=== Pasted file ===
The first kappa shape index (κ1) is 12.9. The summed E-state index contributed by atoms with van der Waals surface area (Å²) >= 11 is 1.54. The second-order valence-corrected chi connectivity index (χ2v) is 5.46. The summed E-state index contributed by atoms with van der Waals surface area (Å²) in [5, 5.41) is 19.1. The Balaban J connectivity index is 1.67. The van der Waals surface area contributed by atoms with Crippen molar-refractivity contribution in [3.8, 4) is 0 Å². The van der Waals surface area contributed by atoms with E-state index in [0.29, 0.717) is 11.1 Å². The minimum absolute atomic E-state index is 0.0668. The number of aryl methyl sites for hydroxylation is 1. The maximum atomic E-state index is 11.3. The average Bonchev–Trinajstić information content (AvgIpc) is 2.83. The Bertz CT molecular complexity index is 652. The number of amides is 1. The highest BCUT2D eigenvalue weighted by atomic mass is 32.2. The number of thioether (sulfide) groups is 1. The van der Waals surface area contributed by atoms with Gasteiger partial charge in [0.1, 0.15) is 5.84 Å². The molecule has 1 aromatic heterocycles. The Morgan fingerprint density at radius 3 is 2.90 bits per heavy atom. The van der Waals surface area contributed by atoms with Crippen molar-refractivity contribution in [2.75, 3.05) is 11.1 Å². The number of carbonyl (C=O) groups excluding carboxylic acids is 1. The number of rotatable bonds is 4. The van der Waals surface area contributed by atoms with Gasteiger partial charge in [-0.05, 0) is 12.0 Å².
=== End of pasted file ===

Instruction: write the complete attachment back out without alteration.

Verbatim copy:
The first kappa shape index (κ1) is 12.9. The summed E-state index contributed by atoms with van der Waals surface area (Å²) >= 11 is 1.54. The second-order valence-corrected chi connectivity index (χ2v) is 5.46. The summed E-state index contributed by atoms with van der Waals surface area (Å²) in [5, 5.41) is 19.1. The Balaban J connectivity index is 1.67. The van der Waals surface area contributed by atoms with Crippen molar-refractivity contribution in [3.8, 4) is 0 Å². The van der Waals surface area contributed by atoms with E-state index in [0.29, 0.717) is 11.1 Å². The minimum absolute atomic E-state index is 0.0668. The number of aryl methyl sites for hydroxylation is 1. The maximum atomic E-state index is 11.3. The average Bonchev–Trinajstić information content (AvgIpc) is 2.83. The Bertz CT molecular complexity index is 652. The number of amides is 1. The highest BCUT2D eigenvalue weighted by atomic mass is 32.2. The number of thioether (sulfide) groups is 1. The van der Waals surface area contributed by atoms with Gasteiger partial charge in [0.1, 0.15) is 5.84 Å². The molecule has 1 aromatic heterocycles. The Morgan fingerprint density at radius 3 is 2.90 bits per heavy atom. The van der Waals surface area contributed by atoms with Crippen molar-refractivity contribution in [2.75, 3.05) is 11.1 Å². The number of carbonyl (C=O) groups excluding carboxylic acids is 1. The number of rotatable bonds is 4. The van der Waals surface area contributed by atoms with Gasteiger partial charge in [-0.05, 0) is 12.0 Å².